10

The statement $X\vDash Y$ means "every assignment to the variables that makes $X$ true also makes $Y$ true." Or to put it another way, "There is no assignment of variables that makes $X$ true but fails to make $Y$ true." Well, there's no assignment of variables that makes $A\land\neg A$ true, so there's certianly no assignment that makes $A\land\neg A$ true ...


10

There are many related ways you can mechanise your logic. Deep embedding into one of the well-developed provers such as Isabelle/HOL, Coq or Agda. This is (almost) always possible, but makes using the embedded logic awkward. Shallow embedding into one of the well-developed provers such as Isabelle/HOL, Coq or Agda. This is only possible when the embedded ...


7

Most logical systems in use are automated enough in principle. That is, there are algorithms which find the proof of a statement, if such a proof exists. The problem is computational complexity. Such algorithms are very, very, very, very, very slow. We only know efficient algorithms for special, easy cases. More generally, knowledge representation is not ...


7

In §3.2 they distinguish between the following four grammatical categories, with some examples: Predicates: Woman, Rich, Beautiful, Bankrupt Relations: LivesAt, HadAnAffairWith, Loves Functions: fatherOf, bestFriendOf, ceoOf Individual constants: maryJones, johnQSmith, tomsHouse In the background they have first-order logic with identity, which means ...


4

Because $\neg\forall x\,(\text{Comp}(x) \wedge \text{Study}(x,l))$ means "It is not true that every student is both a computing student and studying logic." In particular, that would be true if there is at least one student who is not a computing student, regardless of whether all computing students do or do not study logic.


3

Consider the expression $+(x,\times(y,y))$, which is the FOL way to write $x+(y\cdot y)$. If I substitute $x=3$ and $y=5$ and do the arithmetic over the integers, what do I get? I need to evaluate the expression recursively. In order to evaluate $+(x,\times(y,y))$, I need to evaluate $x$, to evaluate $\times(y,y)$, and then to combine them using the ...


3

There are plenty of papers on fuzzy logic, and applications of it. Fuzzy logic models a piece-wise control function, and is regarded as a non-linear controller. Generally, fuzzy logic can approximate any non-linear function if you divided the state-space into enough fuzzy sets. Because it is non-linear, it is generally useful if it is controlling a non-...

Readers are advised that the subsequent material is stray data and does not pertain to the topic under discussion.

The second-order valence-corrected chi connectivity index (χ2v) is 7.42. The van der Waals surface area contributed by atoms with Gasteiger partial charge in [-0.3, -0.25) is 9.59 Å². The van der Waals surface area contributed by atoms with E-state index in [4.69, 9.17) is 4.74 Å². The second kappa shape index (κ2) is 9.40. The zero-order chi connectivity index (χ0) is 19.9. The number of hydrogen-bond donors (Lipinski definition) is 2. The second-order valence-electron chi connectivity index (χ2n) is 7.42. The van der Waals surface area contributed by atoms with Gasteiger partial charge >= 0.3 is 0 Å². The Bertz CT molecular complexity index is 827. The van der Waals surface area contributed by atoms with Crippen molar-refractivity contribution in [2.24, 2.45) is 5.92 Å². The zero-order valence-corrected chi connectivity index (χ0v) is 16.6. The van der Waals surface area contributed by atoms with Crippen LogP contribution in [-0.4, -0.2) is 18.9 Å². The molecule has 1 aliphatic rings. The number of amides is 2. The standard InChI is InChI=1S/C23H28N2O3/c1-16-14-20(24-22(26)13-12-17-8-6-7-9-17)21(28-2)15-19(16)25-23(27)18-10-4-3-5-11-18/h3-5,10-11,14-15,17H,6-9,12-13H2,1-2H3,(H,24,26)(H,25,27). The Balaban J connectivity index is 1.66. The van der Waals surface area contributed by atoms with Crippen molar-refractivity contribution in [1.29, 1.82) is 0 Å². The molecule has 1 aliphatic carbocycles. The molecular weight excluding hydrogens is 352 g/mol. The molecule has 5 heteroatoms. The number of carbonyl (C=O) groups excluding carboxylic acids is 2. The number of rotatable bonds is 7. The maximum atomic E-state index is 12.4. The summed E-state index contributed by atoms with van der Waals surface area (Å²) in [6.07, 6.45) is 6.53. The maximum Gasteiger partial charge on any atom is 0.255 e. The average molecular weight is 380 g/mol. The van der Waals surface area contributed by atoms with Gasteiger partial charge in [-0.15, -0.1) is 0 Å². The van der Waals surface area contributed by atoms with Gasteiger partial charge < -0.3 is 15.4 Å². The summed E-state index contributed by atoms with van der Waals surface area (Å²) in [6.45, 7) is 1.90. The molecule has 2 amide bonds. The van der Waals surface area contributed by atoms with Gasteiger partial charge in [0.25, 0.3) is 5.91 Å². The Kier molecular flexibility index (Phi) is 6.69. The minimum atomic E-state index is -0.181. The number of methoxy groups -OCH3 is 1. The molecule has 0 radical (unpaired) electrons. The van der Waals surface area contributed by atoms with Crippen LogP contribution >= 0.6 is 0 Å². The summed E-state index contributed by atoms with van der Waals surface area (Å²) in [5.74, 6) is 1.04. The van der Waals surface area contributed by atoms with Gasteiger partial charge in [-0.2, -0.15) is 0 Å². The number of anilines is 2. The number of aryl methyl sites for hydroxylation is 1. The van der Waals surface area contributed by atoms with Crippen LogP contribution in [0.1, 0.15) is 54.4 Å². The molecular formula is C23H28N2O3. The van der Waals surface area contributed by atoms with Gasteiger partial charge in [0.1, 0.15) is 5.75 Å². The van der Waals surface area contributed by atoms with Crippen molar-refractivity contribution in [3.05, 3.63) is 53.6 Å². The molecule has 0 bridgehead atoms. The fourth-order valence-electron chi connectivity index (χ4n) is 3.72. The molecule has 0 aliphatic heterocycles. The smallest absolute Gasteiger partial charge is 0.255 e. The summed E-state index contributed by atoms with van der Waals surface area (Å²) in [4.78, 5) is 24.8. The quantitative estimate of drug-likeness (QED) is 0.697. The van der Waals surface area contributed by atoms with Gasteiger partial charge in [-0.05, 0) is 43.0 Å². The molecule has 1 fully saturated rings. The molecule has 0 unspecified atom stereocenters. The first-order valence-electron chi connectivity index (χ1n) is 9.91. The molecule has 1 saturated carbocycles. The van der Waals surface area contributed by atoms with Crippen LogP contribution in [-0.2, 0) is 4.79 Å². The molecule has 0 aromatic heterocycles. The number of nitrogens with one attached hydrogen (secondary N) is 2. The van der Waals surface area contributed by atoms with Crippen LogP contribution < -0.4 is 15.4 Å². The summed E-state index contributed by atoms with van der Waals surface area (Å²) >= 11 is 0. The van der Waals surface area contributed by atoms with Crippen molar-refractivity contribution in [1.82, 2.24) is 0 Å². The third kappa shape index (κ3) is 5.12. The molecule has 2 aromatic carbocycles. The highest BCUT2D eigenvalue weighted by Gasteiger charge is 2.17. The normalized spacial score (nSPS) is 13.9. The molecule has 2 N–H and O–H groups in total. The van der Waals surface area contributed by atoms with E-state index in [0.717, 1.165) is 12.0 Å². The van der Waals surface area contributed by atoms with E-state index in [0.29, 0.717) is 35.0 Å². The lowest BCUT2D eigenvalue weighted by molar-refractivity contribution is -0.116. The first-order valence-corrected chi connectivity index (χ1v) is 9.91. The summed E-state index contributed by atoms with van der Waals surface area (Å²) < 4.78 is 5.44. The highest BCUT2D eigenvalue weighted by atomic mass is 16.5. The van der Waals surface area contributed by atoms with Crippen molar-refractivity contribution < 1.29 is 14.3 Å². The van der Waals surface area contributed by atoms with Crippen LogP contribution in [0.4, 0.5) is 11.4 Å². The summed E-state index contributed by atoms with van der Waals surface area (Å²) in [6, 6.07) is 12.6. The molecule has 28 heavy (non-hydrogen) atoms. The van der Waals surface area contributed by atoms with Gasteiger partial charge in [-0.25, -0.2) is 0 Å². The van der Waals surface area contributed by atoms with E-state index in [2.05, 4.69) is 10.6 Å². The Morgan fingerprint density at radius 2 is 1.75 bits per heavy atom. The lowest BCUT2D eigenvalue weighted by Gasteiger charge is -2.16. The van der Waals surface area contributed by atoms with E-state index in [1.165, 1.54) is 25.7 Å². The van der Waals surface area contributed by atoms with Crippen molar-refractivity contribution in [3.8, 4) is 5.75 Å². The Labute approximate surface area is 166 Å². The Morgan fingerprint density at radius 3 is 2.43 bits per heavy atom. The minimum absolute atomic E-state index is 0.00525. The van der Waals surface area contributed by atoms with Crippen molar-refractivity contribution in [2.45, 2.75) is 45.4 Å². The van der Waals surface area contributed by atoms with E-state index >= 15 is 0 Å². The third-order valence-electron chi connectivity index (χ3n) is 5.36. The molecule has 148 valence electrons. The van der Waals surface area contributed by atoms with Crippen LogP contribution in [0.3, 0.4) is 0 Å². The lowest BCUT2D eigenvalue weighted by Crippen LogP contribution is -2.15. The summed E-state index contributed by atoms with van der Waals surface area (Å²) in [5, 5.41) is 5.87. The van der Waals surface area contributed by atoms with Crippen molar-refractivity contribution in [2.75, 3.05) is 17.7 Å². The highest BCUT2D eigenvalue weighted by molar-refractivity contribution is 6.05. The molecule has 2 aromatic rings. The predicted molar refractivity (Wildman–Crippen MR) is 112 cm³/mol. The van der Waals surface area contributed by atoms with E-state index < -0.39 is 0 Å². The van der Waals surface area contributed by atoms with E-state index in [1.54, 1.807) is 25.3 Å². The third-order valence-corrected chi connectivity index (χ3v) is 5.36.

3

You describe what is called expert system in AI. As such, they are artifacts of articial intelligence research. As far as the Wikipedia definition goes, a reasoning system is a software system that generates conclusions from available knowledge using logical techniques such as deduction and induction, which is vague enough to cover expert systems. Is ...


2

You could use an SMT solver inside a counterexample-guided inductive synthesis loop to learn an expression that fits. The paper below does something similar. If you aren't interested in finding the weakest expression, you could save on computational costs by using templates. Albarghouthi, Aws, Isil Dillig, and Arie Gurfinkel. "Maximal specification ...


2

In elementary logic, $A \supset B$ is notation for the formula $\neg A \lor B$ (for the implication "$A$ implies $B$"). In other words, $A \supset B$ is a formula; it is true if $A$ is false or if $B$ is true, and false otherwise. https://math.stackexchange.com/q/1106001/14578 How you could have figured this out on your own: Read the entire paper. For ...


2

This question is a bit strange. I see it's based on the Wikipedia article, but that article is also a bit strange. I will try to clarify some concepts. First, we have a language that can be used to make claims whose meaning are formally defined. Such a language may allow us to say, for example, that if $x$ is a Person, then $x$ is a Human, which can be done ...


1

There is no exhaustive list of reasoning tasks, as the phrase "reasoning task" does not have a precise definition. Don't put too much weight on categorizations. They're a descriptive tool that might help you get a high-level overview of a field, but they're inherently subjective, incomplete, and imperfect. There's tons of work on artificial reasoning, and ...


1

The theory is not inconsistent and trivially admits two different models : a first one in which dave is rich but not poor; a second one in which dave is poor but not rich. You're maybe confusing the "empty clause" which contains no literal, thus being always false, with the "true clause" which contains both a literal and its negation, thus being always ...


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